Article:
Leading Museums, Museum Leaders

22-degree sun halo captured above Launceston

The 22-degree halo above Launceston’s clock town on Sunday. Picture: Phillip Biggs.

Isobel Cootes, A 22-degree sun halo captured above Launceston, The Examiner, 14 December 2020

If you happened to stare into the sky on Sunday in Launceston you may have seen an optical phenomenon – a sun halo.

A 22-degree sun halo to be exact. It is a large white ring formed when light is bent as it passes through million of high-altitude hexagonal ice crystals suspended in the atmosphere.

Optical phenomenon captured above Launceston.

The ring appears whitish, except for a narrow tinge of red on the inside and violet on the outside of a sun halo.

It gets its name as it’s equal in distance around the sun to the apparent distance between your thumb and little finger when your outstretched hand is held at arm’s length.

The Queen Victoria Museum and Art Gallery astronomer Dr Martin George said depending on where you viewed it from.

“It really depends on the ice crystals being in the atmosphere basically above where you are,” he said.

“So, for example, you might go some distance away to even another part Tasmania and you might not see anything, but if the ice crystals are suspended over a broad area, quite a number of people might see it.

“It is more of a local phenomenon and they are they can be very short-lived to.”

Dr George said there were two halo phenomenons, the 22-degree and the 46-degree halo, with the first being much more common.

“Now the reason we say 22 degrees, is that if you took the one, the line from the halo to your eye and back to the sun. If you can imagine drawing it on a bit of paper, the angle, it would be 22 degrees,” he said.

“It is one of many kinds of atmospheric phenomena. Of course, rainbows are very well known, but this particular atmospheric phenomenon is caused by ice crystals.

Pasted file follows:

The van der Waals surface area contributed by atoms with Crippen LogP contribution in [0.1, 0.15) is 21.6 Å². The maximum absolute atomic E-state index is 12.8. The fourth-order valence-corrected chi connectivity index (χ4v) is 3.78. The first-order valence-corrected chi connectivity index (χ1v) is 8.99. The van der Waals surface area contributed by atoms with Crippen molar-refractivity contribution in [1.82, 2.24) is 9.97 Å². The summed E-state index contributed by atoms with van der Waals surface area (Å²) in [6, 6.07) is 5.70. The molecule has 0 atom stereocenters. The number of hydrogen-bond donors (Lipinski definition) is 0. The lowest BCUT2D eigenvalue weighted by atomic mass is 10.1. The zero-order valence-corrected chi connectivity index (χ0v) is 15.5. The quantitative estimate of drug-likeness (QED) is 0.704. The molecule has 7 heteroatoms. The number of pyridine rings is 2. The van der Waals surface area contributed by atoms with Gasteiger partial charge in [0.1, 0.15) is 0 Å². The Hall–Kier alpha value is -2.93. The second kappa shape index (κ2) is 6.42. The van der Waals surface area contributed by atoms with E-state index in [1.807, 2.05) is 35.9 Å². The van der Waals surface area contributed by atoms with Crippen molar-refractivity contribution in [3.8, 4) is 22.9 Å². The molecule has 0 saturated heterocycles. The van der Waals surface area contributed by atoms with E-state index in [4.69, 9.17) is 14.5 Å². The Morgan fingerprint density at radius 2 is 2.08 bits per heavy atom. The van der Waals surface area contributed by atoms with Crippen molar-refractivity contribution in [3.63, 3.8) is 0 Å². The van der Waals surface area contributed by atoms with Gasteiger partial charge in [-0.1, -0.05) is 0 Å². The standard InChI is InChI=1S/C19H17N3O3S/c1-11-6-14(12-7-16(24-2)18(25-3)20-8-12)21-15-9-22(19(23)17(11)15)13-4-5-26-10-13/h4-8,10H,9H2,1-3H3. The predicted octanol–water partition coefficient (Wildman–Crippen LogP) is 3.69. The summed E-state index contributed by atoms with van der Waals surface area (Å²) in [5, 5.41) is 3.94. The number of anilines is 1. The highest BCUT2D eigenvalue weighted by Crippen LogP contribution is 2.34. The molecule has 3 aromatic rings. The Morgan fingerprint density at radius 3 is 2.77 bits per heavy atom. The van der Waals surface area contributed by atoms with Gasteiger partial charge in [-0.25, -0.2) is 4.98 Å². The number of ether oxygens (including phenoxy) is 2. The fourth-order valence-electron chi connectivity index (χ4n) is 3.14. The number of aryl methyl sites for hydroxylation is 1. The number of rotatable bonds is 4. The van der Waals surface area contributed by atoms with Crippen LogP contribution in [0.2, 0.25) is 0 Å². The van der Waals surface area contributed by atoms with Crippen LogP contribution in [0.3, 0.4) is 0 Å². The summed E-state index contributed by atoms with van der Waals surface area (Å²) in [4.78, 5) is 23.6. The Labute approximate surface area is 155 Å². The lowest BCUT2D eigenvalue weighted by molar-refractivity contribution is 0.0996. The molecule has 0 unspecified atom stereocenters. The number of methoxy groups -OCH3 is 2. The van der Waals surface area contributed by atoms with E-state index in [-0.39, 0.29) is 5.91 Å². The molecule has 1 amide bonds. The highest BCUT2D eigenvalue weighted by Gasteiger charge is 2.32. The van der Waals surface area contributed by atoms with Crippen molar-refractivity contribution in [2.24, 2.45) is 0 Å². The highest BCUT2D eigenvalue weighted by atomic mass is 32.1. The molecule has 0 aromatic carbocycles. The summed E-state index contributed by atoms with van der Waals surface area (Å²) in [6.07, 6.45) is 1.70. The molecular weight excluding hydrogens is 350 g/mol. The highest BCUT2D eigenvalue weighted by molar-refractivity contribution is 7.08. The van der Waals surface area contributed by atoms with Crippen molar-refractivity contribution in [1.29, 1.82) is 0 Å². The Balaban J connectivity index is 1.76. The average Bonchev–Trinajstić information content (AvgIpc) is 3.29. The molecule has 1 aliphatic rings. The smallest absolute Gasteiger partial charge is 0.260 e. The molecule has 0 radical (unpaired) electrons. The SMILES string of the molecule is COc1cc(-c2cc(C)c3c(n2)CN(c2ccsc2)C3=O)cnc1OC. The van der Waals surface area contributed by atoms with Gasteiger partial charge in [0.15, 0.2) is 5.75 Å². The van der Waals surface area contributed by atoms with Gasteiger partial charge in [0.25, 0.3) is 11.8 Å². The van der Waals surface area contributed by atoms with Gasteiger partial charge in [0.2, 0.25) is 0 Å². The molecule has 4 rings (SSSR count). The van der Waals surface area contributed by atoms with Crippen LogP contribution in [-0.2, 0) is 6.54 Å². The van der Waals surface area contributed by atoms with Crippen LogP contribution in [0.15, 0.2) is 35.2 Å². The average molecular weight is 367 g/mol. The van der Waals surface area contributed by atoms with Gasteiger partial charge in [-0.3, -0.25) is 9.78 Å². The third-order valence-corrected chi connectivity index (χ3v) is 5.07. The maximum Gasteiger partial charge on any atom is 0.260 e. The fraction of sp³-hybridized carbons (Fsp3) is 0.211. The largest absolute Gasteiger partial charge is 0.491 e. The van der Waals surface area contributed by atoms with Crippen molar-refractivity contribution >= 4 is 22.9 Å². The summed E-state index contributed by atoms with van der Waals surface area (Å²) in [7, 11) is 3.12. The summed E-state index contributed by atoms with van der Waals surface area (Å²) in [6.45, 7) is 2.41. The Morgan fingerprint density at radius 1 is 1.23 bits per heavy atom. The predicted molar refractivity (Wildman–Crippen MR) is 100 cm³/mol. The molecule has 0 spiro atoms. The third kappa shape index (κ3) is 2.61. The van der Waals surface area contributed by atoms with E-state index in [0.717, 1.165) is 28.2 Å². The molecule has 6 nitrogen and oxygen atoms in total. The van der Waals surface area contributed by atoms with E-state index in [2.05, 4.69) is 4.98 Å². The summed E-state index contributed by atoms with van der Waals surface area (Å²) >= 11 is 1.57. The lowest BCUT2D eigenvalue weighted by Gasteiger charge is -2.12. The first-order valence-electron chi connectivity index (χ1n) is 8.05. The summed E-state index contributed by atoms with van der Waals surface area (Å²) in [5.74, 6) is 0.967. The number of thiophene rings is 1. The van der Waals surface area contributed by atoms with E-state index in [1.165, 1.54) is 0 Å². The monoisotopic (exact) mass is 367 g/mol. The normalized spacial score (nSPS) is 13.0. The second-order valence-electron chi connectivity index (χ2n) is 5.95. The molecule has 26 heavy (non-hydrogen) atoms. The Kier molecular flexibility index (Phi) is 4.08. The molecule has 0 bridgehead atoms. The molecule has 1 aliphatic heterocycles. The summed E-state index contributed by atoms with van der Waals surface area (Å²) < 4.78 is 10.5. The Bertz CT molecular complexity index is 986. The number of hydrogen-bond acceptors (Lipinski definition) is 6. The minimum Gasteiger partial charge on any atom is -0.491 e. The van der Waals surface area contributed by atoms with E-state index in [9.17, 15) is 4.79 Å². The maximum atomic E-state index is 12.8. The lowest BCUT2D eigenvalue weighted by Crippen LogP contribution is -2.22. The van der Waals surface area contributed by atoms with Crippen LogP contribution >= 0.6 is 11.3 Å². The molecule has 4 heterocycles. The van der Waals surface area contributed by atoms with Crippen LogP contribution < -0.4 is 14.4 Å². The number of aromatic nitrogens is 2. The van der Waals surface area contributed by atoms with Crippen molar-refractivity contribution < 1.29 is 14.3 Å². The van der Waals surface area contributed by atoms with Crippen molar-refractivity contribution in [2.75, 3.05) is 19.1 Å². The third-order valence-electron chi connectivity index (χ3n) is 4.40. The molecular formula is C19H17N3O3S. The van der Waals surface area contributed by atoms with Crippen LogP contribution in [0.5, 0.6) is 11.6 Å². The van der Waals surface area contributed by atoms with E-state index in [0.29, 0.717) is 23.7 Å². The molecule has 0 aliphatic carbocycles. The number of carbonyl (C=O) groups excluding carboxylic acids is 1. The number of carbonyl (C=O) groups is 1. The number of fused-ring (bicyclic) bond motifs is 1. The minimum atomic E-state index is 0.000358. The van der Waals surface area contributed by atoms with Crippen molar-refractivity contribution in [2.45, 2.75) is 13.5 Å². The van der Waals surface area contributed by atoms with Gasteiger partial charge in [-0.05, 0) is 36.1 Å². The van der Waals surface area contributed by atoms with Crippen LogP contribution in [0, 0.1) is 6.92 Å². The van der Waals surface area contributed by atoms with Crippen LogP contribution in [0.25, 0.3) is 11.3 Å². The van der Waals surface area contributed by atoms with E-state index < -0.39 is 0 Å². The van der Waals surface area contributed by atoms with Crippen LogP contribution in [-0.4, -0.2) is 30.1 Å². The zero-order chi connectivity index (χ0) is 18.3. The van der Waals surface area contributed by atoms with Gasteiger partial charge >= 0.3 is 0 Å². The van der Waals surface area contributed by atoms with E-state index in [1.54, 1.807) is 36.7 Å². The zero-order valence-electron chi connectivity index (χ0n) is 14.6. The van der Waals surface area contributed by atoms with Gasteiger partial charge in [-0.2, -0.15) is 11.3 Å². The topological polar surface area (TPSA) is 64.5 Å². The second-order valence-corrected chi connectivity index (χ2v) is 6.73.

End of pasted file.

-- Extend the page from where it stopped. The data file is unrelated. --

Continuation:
“You might notice in the photographs, the halo is red on the inside of the circle and it’s a bit bluer on the outside of the circle. That colour effect is caused by the fact that red light and blue light are bent at slightly different angles, which means that one part of the circle is a bit redder and another part is a bit bluer.”

Council of Australasian Museum Directors, c/o Ms Daryl Karp, Museum of Australian Democracy at Old Parliament House PO Box 3934 Manuka, Australian Capital Territory 2603 Australia, © CAMD 2021
Disclaimer: The content of this website is provided for information purposes only and is not intended as a substitute for professional advice. No claim is made as to the accuracy or authenticity of the content of the website. The Council of Australasian Museum Directors does not accept any liability to any person for the information or advice (or the use of such information or advice) which is provided on this website. The information on our website is provided on the basis that all persons accessing the site undertake responsibility for assessing the relevance and accuracy of its content. No responsibility is taken for any information or services which may appear on any linked web sites. Hostgator.
.